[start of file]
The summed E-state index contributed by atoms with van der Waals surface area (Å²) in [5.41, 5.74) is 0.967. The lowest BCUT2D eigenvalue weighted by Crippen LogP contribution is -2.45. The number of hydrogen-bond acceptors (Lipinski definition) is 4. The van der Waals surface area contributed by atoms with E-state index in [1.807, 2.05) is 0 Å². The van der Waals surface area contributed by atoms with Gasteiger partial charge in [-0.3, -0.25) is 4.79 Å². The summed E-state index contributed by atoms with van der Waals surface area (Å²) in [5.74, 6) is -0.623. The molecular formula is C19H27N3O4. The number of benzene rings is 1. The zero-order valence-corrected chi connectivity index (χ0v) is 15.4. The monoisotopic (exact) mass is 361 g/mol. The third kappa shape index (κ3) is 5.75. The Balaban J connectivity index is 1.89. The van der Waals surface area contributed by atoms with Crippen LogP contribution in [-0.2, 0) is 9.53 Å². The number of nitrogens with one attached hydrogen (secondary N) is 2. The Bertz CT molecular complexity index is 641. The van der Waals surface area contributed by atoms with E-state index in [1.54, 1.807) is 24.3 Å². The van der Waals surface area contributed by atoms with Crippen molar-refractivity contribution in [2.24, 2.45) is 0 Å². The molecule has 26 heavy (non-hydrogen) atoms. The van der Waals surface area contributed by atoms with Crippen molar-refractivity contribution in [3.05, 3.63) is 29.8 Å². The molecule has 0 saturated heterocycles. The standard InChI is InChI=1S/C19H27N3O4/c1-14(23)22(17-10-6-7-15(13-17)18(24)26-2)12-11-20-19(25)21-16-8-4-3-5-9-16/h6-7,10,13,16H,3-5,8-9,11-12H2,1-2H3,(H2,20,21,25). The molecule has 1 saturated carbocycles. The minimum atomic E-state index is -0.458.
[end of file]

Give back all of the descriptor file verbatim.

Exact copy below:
The summed E-state index contributed by atoms with van der Waals surface area (Å²) in [5.41, 5.74) is 0.967. The lowest BCUT2D eigenvalue weighted by Crippen LogP contribution is -2.45. The number of hydrogen-bond acceptors (Lipinski definition) is 4. The van der Waals surface area contributed by atoms with E-state index in [1.807, 2.05) is 0 Å². The van der Waals surface area contributed by atoms with Gasteiger partial charge in [-0.3, -0.25) is 4.79 Å². The summed E-state index contributed by atoms with van der Waals surface area (Å²) in [5.74, 6) is -0.623. The molecular formula is C19H27N3O4. The number of benzene rings is 1. The zero-order valence-corrected chi connectivity index (χ0v) is 15.4. The monoisotopic (exact) mass is 361 g/mol. The third kappa shape index (κ3) is 5.75. The Balaban J connectivity index is 1.89. The van der Waals surface area contributed by atoms with Crippen LogP contribution in [-0.2, 0) is 9.53 Å². The number of nitrogens with one attached hydrogen (secondary N) is 2. The Bertz CT molecular complexity index is 641. The van der Waals surface area contributed by atoms with E-state index in [1.54, 1.807) is 24.3 Å². The van der Waals surface area contributed by atoms with Crippen molar-refractivity contribution in [2.24, 2.45) is 0 Å². The molecule has 26 heavy (non-hydrogen) atoms. The van der Waals surface area contributed by atoms with Crippen molar-refractivity contribution in [3.05, 3.63) is 29.8 Å². The molecule has 0 saturated heterocycles. The standard InChI is InChI=1S/C19H27N3O4/c1-14(23)22(17-10-6-7-15(13-17)18(24)26-2)12-11-20-19(25)21-16-8-4-3-5-9-16/h6-7,10,13,16H,3-5,8-9,11-12H2,1-2H3,(H2,20,21,25). The molecule has 1 saturated carbocycles. The minimum atomic E-state index is -0.458.